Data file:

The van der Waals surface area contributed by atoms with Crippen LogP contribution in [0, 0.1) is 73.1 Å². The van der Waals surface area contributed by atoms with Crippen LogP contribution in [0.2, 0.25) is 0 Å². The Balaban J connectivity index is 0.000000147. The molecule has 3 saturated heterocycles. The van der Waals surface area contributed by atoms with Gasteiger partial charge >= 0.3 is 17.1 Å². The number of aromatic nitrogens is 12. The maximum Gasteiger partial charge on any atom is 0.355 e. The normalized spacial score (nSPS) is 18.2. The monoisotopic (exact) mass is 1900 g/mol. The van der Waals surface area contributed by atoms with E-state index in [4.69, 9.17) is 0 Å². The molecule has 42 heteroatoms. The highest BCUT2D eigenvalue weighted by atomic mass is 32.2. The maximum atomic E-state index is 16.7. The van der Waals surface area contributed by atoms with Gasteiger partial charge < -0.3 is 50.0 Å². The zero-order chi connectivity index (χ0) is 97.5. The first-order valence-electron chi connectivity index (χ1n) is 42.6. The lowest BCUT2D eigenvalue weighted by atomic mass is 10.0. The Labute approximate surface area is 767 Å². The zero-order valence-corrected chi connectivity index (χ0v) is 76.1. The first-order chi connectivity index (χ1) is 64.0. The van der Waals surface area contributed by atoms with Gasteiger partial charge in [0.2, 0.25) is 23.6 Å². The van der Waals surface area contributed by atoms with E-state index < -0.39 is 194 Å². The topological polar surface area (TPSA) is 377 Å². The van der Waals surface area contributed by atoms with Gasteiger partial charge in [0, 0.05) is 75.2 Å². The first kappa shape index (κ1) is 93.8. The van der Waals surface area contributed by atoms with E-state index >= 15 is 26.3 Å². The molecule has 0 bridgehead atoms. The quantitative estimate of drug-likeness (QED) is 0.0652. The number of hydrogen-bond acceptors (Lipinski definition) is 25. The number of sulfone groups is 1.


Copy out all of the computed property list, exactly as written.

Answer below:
The van der Waals surface area contributed by atoms with Crippen LogP contribution in [0, 0.1) is 73.1 Å². The van der Waals surface area contributed by atoms with Crippen LogP contribution in [0.2, 0.25) is 0 Å². The Balaban J connectivity index is 0.000000147. The molecule has 3 saturated heterocycles. The van der Waals surface area contributed by atoms with Gasteiger partial charge >= 0.3 is 17.1 Å². The number of aromatic nitrogens is 12. The maximum Gasteiger partial charge on any atom is 0.355 e. The normalized spacial score (nSPS) is 18.2. The monoisotopic (exact) mass is 1900 g/mol. The van der Waals surface area contributed by atoms with E-state index in [4.69, 9.17) is 0 Å². The molecule has 42 heteroatoms. The highest BCUT2D eigenvalue weighted by atomic mass is 32.2. The maximum atomic E-state index is 16.7. The van der Waals surface area contributed by atoms with Gasteiger partial charge < -0.3 is 50.0 Å². The zero-order chi connectivity index (χ0) is 97.5. The first-order valence-electron chi connectivity index (χ1n) is 42.6. The lowest BCUT2D eigenvalue weighted by atomic mass is 10.0. The Labute approximate surface area is 767 Å². The zero-order valence-corrected chi connectivity index (χ0v) is 76.1. The first-order chi connectivity index (χ1) is 64.0. The van der Waals surface area contributed by atoms with Gasteiger partial charge in [0.2, 0.25) is 23.6 Å². The van der Waals surface area contributed by atoms with E-state index < -0.39 is 194 Å². The topological polar surface area (TPSA) is 377 Å². The van der Waals surface area contributed by atoms with Gasteiger partial charge in [0, 0.05) is 75.2 Å². The first kappa shape index (κ1) is 93.8. The van der Waals surface area contributed by atoms with E-state index >= 15 is 26.3 Å². The molecule has 0 bridgehead atoms. The quantitative estimate of drug-likeness (QED) is 0.0652. The number of hydrogen-bond acceptors (Lipinski definition) is 25. The number of sulfone groups is 1.